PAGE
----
3. A deflector as claimed in claim 2, wherein said entering means comprise a bi-refractive entry prism for selecting the polarization of said incident beam.
4. A deflector as claimed in claim 3, wherein the composition of said layer is substantially given by the formula Gd0.45 Y2.55 Fe4.2 Ga0.8 O12 ; the layer being deposited onto a substrate made with a Gadolinium and Gallium garnet.
5. A deflector as claimed in claim 4, wherein the thickness of said layer is substantially equal to 4.4 μm.
6. A deflector as claimed in claim 5, wherein said incident beam is an infrared beam having a wavelength substantially equal to 1.15 μm.
7. A deflector as claimed in claim 6, wherein first and second directions are inclined relative to said third direction at angles substantially equal to 1.3°; said angles being measured in the atmosphere outside the layer.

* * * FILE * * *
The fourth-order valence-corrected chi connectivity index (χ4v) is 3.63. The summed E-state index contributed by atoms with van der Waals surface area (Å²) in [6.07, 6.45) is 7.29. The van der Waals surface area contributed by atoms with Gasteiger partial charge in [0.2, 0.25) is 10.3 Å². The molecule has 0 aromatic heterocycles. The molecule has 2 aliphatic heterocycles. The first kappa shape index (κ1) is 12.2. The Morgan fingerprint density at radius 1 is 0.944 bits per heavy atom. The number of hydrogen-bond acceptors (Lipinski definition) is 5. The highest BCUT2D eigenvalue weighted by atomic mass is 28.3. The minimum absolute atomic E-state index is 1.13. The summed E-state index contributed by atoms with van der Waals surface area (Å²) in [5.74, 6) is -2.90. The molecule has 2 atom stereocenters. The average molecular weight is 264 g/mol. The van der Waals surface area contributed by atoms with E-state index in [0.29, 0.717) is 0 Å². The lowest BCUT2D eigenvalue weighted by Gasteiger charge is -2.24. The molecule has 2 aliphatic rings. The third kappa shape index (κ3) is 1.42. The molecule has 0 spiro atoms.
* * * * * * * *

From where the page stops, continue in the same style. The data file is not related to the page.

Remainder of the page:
8. A deflector as claimed in claim 3, wherein said extracting means comprise a bi-refractive exit prism for separating from said emerging beam a non deflected beam having said first directions and corresponding to a remainder part of the incident beam being propagated according to said first pure mode.
9. A deflector as claimed in claim 8, further comprising a screen for intercepting said non deflected beam.
10. A deflector as claimed in claim 7, wherein the incident beam propagates into said layer along substantially 1 cm.